In this article, I will show how to explode a 3D model into polygon pieces. The explosion is triggered by a set distance between the camera and the model.

## Change the Object According to the Distance from the Camera

You can add motion to the drawn object by changing the parameters of the shader.

This time I use **the distance between the camera and the object** as a variable.

Let’s create an effect that the object changes its color, etc. according to the camera’s movement.

In the Project window, select ‘Create > Shader > Unlit Shader’ to create a new Shader file.

Modify the created Shader file as follows.

Shader "Custom/Color Gradient" { Properties { _Dsitance ("Distance", float) = 3.0 _FarColor ("Far Color", Color) = (0, 0, 0, 1) _NearColor ("Near Color", Color) = (1, 1, 1, 1) } SubShader { Tags { "RenderType"="Opaque" } Pass { CGPROGRAM #pragma vertex vert #pragma fragment frag #include "UnityCG.cginc" float _Dsitance; fixed4 _FarColor; fixed4 _NearColor; struct appdata { float4 vertex : POSITION; }; struct v2f { float4 vertex : SV_POSITION; float3 worldPos : TEXCOORD0; }; v2f vert (appdata v) { v2f o; o.vertex = UnityObjectToClipPos(v.vertex); o.worldPos = mul(unity_ObjectToWorld, v.vertex); // Convert Local coordinates into World coordinates return o; } fixed4 frag (v2f i) : SV_Target { // Get the distance between the camera and the object float dist = length(_WorldSpaceCameraPos - i.worldPos); // Change the colour by Lerp fixed4 col = fixed4(lerp(_NearColor.rgb, _FarColor.rgb, dist/_Dsitance), 1); return col; } ENDCG } } }

This Shader converts the local coordinate system into the world coordinate system in the Vertex Shader and sends them to the Fragment Shader.

It will then calculate the distance between the camera and the object and changes the color of the object according to the calculated distance by using the Lerp function.

// Get the distance between the camera and the object float dist = length(_WorldSpaceCameraPos - i.worldPos); // Change the colour by Lerp fixed4 col = fixed4(lerp(_NearColor.rgb, _FarColor.rgb, dist/_Dsitance), 1);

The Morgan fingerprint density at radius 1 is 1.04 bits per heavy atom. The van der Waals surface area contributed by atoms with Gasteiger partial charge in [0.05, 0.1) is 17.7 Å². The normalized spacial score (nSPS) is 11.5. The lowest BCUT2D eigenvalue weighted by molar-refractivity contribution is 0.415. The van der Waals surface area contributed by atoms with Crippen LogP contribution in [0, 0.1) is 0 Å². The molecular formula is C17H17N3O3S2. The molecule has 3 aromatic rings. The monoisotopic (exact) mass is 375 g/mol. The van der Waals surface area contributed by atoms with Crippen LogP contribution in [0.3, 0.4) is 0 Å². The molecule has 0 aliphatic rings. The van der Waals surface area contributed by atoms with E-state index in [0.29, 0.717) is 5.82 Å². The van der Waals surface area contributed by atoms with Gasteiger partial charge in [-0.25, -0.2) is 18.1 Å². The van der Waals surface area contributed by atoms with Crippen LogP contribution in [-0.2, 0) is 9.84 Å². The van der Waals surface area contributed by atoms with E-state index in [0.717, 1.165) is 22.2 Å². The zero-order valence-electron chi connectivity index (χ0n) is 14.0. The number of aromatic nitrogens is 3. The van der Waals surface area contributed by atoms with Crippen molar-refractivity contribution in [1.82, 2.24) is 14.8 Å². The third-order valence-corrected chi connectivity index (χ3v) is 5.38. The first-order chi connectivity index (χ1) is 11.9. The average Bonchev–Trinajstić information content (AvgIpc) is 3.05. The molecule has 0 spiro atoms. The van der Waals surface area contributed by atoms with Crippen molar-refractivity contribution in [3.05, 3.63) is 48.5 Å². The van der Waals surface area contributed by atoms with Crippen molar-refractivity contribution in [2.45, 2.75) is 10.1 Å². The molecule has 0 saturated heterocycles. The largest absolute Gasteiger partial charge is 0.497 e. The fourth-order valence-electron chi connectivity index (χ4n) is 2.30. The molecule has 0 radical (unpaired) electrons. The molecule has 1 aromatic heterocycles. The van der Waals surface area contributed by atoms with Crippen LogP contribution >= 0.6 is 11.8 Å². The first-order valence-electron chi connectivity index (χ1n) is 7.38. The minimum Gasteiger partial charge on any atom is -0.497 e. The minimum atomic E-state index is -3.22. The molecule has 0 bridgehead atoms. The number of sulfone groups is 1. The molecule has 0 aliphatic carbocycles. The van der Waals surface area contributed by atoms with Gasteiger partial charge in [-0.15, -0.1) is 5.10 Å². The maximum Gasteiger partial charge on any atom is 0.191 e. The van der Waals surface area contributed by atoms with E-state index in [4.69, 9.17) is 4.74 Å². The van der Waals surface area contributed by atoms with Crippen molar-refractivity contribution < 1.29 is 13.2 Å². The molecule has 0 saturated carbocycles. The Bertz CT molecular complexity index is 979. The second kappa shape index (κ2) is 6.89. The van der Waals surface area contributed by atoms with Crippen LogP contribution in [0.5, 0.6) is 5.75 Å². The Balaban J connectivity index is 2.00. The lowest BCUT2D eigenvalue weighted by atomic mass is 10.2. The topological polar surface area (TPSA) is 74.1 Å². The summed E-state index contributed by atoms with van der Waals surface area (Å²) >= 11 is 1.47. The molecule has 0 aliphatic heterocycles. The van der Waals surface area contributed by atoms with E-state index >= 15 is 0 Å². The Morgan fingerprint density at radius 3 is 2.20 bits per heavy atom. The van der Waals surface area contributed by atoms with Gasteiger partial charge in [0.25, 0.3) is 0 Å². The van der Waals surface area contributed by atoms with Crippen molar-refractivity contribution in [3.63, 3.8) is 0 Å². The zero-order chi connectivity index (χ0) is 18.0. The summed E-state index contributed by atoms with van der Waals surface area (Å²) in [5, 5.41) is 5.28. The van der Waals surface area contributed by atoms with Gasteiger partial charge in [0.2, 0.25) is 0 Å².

Now, the Shader changes the object according to the distance from the camera.

## Add Motion to Individual Polygons

By using the Geometry Shader, you can add motion to individual polygons.

In the Shader, it’s processed in the following order.

- Vertex Shader
- Geometry Shader
- Fragment Shader

Note that the Geometry Shader doesn’t work on Web Player due to the limitation of WebGL.

When using it in STYLY, please be aware that** it doesn’t work on ‘STYLY Studio’ but it works in VR**.

Create a new Shader file as before, then modify the created Shader file as follows.

Shader "Custom/Simple Geometry" { Properties { _Color ("Color", Color) = (1, 1, 1, 1) } SubShader { Tags { "RenderType"="Opaque" } Pass { CGPROGRAM #pragma vertex vert #pragma geometry geom #pragma fragment frag #include "UnityCG.cginc" fixed4 _Color; struct appdata { float4 vertex : POSITION; float2 uv : TEXCOORD0; }; struct g2f { float4 vertex : SV_POSITION; float2 uv : TEXCOORD0; }; appdata vert (appdata v) { return v; } // Geometry Shader [maxvertexcount(3)] void geom (triangle appdata input[3], inout TriangleStream<g2f> stream) { [unroll] for(int i = 0; i < 3; i++) { appdata v = input[i]; g2f o; o.vertex = UnityObjectToClipPos(v.vertex); o.uv = v.uv; stream.Append(o); } stream.RestartStrip(); } fixed4 frag (g2f i) : SV_Target { fixed4 col = _Color; return col; } ENDCG } } FallBack "Unlit/Color" }

This Shader doesn’t add any motions. It’s just a sample to show how to write a code for the Geometry Shader.

Let’s add motion by using the ‘_SinTime’ Shader and the Geometry Shader.

Shader "Custom/Polygon Moving" { Properties { _Color ("Color", Color) = (1, 1, 1, 1) _ScaleFactor ("Scale Factor", float) = 0.5 } SubShader { Tags { "RenderType"="Opaque" } Pass { CGPROGRAM #pragma vertex vert #pragma geometry geom #pragma fragment frag #include "UnityCG.cginc" fixed4 _Color; float _ScaleFactor; struct appdata { float4 vertex : POSITION; float2 uv : TEXCOORD0; }; struct g2f { float4 vertex : SV_POSITION; float2 uv : TEXCOORD0; }; appdata vert (appdata v) { return v; } // Geometry Shader [maxvertexcount(3)] void geom (triangle appdata input[3], inout TriangleStream<g2f> stream) { // Calculate Normal Vector float3 vec1 = input[1].vertex - input[0].vertex; float3 vec2 = input[2].vertex - input[0].vertex; float3 normal = normalize(cross(vec1, vec2)); [unroll] for(int i = 0; i < 3; i++) { appdata v = input[i]; g2f o; // Move vertex along normal vector v.vertex.xyz += normal * (_SinTime.w * 0.5 + 0.5) * _ScaleFactor; o.vertex = UnityObjectToClipPos(v.vertex); o.uv = v.uv; stream.Append(o); } stream.RestartStrip(); } fixed4 frag (g2f i) : SV_Target { fixed4 col = _Color; return col; } ENDCG } } FallBack "Unlit/Color" }

This adds **‘the calculation of the normal vector’** and **‘the process to move vertices by using _SinTime’** to the simple Geometry Shader created earlier.

Now, I will explain this process step by step.